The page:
They are definitely worth going through and Manuel Stoeckl deserves a lot of good karma for taking this on.
The problem is that the old model has some limitations that make it impractical to use these days. For instance, modern anti-aliased fonts need to be drawn on the client side and sent over as bitmaps. There's also no good way to do double-buffering or otherwise avoiding the display of partially drawn frames.
So if the X.org maintainers decided to re-focus on server-side drawing, this could be made to work better. But they've decided to go in the other direction and draw everything client-side in Wayland, so that's the way the toolkits are going to be designed.
Xft is drawn 100% server side
> But they've decided to go in the other direction
They made the wrong decision.
No, that's blatantly wrong. libXft is a client library that uses the X RENDER extension's Glyphs functionality to upload glyphs rendered by FreeType on the client to the server. Glyph compositing happens on the server, but that's not even Xft; just X RENDER.
Again, you can look at libXft, the client-side library, to see that all glyph rendering is client side: https://github.com/freedesktop/libXft/blob/master/src/xftren...
> They made the wrong decision.
GTK+ tries as hard as it can to use the X RENDER extension to draw all shapes server-side. Like, really hard to do that; I couldn't find any place where it was unnecessarily falling back to client rendering. And yet when I looked at how many GTK+ applications were server-rendered, the number was very tiny.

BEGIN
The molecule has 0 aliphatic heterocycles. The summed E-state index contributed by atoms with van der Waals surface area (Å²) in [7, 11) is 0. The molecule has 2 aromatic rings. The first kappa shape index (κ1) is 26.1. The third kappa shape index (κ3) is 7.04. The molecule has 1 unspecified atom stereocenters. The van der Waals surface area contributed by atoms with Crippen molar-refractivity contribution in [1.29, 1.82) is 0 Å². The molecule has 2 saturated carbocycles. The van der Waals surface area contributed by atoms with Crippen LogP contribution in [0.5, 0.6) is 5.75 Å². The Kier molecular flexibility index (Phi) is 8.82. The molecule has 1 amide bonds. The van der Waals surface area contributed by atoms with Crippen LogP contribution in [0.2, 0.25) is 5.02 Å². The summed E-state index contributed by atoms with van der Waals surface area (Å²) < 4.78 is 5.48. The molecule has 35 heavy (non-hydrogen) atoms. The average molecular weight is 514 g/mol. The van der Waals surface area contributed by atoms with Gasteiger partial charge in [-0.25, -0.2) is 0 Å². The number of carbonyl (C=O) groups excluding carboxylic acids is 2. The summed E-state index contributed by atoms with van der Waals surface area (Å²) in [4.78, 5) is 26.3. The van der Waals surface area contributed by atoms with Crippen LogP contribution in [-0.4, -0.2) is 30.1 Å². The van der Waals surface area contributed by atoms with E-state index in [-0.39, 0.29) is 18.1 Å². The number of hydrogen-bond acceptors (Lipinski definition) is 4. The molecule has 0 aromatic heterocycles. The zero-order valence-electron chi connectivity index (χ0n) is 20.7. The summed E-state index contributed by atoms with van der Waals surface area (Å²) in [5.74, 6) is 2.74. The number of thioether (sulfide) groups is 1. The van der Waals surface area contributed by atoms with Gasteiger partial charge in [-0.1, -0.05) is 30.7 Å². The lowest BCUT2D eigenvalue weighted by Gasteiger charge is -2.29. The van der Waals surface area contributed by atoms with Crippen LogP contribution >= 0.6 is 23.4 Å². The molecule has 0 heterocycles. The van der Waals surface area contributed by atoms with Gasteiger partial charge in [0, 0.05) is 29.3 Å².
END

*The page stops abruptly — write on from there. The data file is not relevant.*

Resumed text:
This is a complex problem a lot of people have worked on, with lots of non-obvious tradeoffs and the peanut gallery going "we made the wrong decision" is frustrating.
Not really "blatantly" wrong. Once the Glyps are transmitted to the server cache they can be redrawn infinitely without causing much bandwidth or round trips.
The fact that they are not entirely rendered server side is again a totally stupid decision. Now even the same font can look completely different on the same system dependent on which freetype parameters some app developer chooses. Now the fonts for Gtk, Qt, Wx or fltk apps can all look completely different (E.g. use different sub-pixel rendering) if not configured properly.
The original GTK+ is not the problem and works actually quiet well. Gtk2.0 and onward as well as any newer QT version are the problem. Gtk2.0 has many replacable rendering engines most of them don't care one bit about remote operation. They are certainly not "trying really hard" to do that.
Because funnily enough, the network transparency of X is in direct conflict with the evolution of GUI applications and toolkits: if a new server-side capability is required, it would only be present in a new version of the X server, and when the X server is remote… well, it could be anything, it could be an ancient version on a system that will never be upgraded, or an alternative implementation like VcXsrv for Windows.
Also the ability to upload pixmaps and blit them afterwards as much as you want without causing much bandwidth exists since the earliest version of X11. The offending toolkits are not even using that. They blit client side and transmit the result every time. As I told you, they are stupid.